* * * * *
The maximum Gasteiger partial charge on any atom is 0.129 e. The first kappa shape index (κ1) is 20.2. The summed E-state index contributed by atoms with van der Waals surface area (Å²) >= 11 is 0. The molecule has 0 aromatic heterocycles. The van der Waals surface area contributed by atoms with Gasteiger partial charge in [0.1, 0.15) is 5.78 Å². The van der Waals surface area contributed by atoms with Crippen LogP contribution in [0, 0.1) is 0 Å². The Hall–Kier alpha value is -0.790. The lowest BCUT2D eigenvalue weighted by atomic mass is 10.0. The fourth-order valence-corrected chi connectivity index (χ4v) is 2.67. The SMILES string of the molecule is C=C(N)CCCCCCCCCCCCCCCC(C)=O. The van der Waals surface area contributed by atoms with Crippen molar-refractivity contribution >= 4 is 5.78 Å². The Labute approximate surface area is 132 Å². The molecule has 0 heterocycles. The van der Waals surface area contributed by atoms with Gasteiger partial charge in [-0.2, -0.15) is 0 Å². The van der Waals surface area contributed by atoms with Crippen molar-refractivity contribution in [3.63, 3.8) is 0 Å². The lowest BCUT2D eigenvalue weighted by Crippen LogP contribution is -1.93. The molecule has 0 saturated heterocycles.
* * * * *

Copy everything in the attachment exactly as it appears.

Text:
The maximum Gasteiger partial charge on any atom is 0.129 e. The first kappa shape index (κ1) is 20.2. The summed E-state index contributed by atoms with van der Waals surface area (Å²) >= 11 is 0. The molecule has 0 aromatic heterocycles. The van der Waals surface area contributed by atoms with Gasteiger partial charge in [0.1, 0.15) is 5.78 Å². The van der Waals surface area contributed by atoms with Crippen LogP contribution in [0, 0.1) is 0 Å². The Hall–Kier alpha value is -0.790. The lowest BCUT2D eigenvalue weighted by atomic mass is 10.0. The fourth-order valence-corrected chi connectivity index (χ4v) is 2.67. The SMILES string of the molecule is C=C(N)CCCCCCCCCCCCCCCC(C)=O. The van der Waals surface area contributed by atoms with Crippen molar-refractivity contribution >= 4 is 5.78 Å². The Labute approximate surface area is 132 Å². The molecule has 0 heterocycles. The van der Waals surface area contributed by atoms with Gasteiger partial charge in [-0.2, -0.15) is 0 Å². The van der Waals surface area contributed by atoms with Crippen molar-refractivity contribution in [3.63, 3.8) is 0 Å². The lowest BCUT2D eigenvalue weighted by Crippen LogP contribution is -1.93. The molecule has 0 saturated heterocycles.